The first private company awarded a franchise to run an NHS hospital has made improvements in some clinical areas, but big financial challenges remain.

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The National Audit Office has found that while the first private company to be awarded a franchise to run an NHS hospital has made early improvements in some clinical areas, a number of financial challenges remain.

Circle is the first private company to assume the management functions of an NHS Trust. Today’s report examines how the NHS East of England Strategic Health Authority designed, initiated and managed the project to franchise Hinchingbrooke Health Care NHS Trust, and highlights early lessons that can be learnt from the procurement process and creation of the franchise agreement.

The Trust developed a cumulative deficit of £39 million between 2004-05 and 2007-08, on an annual income of around £73 million. Before deciding to pursue an operating franchise, the Authority considered a number of options to address the Trust’s financial difficulties. In November 2011, the Authority awarded the ten-year franchise to Circle.

According to today’s report to Parliament, the Trust’s performance against standards for cancer and accident and emergency waiting times has improved since the franchise began in February 2012. However, the Trust had generated an in-year deficit of £4.1 million by September 2012, which was £2.2 million higher than planned to that point.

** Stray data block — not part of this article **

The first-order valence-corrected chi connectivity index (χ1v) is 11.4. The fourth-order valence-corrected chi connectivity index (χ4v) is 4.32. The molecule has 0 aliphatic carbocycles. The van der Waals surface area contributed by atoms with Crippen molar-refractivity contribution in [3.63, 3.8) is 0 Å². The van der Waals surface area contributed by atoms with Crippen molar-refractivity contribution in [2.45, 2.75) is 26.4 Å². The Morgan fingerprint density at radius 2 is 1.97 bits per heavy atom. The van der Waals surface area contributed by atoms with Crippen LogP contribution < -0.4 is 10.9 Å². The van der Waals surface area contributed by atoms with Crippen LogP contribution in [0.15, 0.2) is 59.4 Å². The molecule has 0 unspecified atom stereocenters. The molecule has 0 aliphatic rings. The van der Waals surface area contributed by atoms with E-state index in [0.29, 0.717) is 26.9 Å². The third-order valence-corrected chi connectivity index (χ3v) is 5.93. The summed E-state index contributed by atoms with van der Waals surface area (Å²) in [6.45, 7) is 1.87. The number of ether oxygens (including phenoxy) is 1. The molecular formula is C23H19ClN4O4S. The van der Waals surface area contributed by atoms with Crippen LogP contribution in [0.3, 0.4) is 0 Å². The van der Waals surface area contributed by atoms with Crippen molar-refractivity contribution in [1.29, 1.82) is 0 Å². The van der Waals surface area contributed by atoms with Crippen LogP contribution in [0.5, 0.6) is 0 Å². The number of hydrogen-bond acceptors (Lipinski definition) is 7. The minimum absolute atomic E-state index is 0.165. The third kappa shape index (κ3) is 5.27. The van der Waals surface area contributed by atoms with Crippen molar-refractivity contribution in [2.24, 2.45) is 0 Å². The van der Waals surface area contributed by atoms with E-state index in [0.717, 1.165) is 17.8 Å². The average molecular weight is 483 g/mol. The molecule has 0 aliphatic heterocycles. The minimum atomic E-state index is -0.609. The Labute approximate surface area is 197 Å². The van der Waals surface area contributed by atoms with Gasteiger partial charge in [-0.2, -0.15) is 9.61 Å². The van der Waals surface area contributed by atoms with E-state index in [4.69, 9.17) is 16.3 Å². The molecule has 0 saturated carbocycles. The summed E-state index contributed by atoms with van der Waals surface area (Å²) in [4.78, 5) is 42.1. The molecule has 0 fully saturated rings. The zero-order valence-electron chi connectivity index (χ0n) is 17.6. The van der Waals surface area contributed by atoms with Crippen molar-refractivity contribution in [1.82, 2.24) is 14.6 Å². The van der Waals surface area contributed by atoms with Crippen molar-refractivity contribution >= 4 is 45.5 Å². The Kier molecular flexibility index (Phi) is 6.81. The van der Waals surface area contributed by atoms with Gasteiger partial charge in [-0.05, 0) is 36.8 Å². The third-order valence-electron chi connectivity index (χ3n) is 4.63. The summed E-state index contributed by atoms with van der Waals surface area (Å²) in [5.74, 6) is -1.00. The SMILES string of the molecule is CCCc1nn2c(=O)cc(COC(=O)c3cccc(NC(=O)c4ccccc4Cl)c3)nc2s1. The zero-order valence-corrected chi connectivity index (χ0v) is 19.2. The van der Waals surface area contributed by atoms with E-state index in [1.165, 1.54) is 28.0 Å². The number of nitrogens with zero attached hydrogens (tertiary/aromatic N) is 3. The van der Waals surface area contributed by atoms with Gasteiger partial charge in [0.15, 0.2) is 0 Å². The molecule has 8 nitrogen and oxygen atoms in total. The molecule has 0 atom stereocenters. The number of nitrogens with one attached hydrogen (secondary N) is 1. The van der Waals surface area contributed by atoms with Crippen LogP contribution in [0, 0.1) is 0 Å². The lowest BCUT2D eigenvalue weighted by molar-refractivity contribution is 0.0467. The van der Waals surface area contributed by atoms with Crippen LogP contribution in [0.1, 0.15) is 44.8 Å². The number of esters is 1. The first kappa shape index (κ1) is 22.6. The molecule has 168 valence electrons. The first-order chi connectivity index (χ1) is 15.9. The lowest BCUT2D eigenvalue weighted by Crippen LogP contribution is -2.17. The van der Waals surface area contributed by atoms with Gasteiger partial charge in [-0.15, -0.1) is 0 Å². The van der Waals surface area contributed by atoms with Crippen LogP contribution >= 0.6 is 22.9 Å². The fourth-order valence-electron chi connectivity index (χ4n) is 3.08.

Circle plans to achieve £311 million in projected savings over the ten-year life of the franchise, which is unprecedented as a percentage of annual turnover in the NHS. However,  Circle is not committed to delivering the proposed savings initiatives submitted during bidding, such as reducing the lengths of hospital stays.  Most of the savings are expected to be made in the later years of the ten-year franchise.

The NAO found that, although the Authority assessed the reasonableness of bidders’ savings proposals, it did not fully consider the relative risks of bidders’ savings proposals. Assessing schemes in this way has the potential to encourage over-optimistic bids. However the agreement transfers all demand and financial risk up to £5 million to Circle.

The report also found that the Authority rejected a guaranteed payment towards the Trust’s cumulative deficit in favour of an ambitious bid that aimed to repay the debt in full. The cumulative debt stood at £38 million (at the end of March 2012).

"While Circle has made early improvements in some clinical areas, the company will have to generate savings at an unprecedented level. The final judgement on the value for money of the franchise will depend on how successfully Circle makes the projected savings and repays the cumulative deficit, while maintaining clinical quality.

“This franchise agreement is the first of its kind in the NHS and it is important that lessons from this procurement process and early operational experience are used to improve future contracts."

Amyas Morse, head of the National Audit Office


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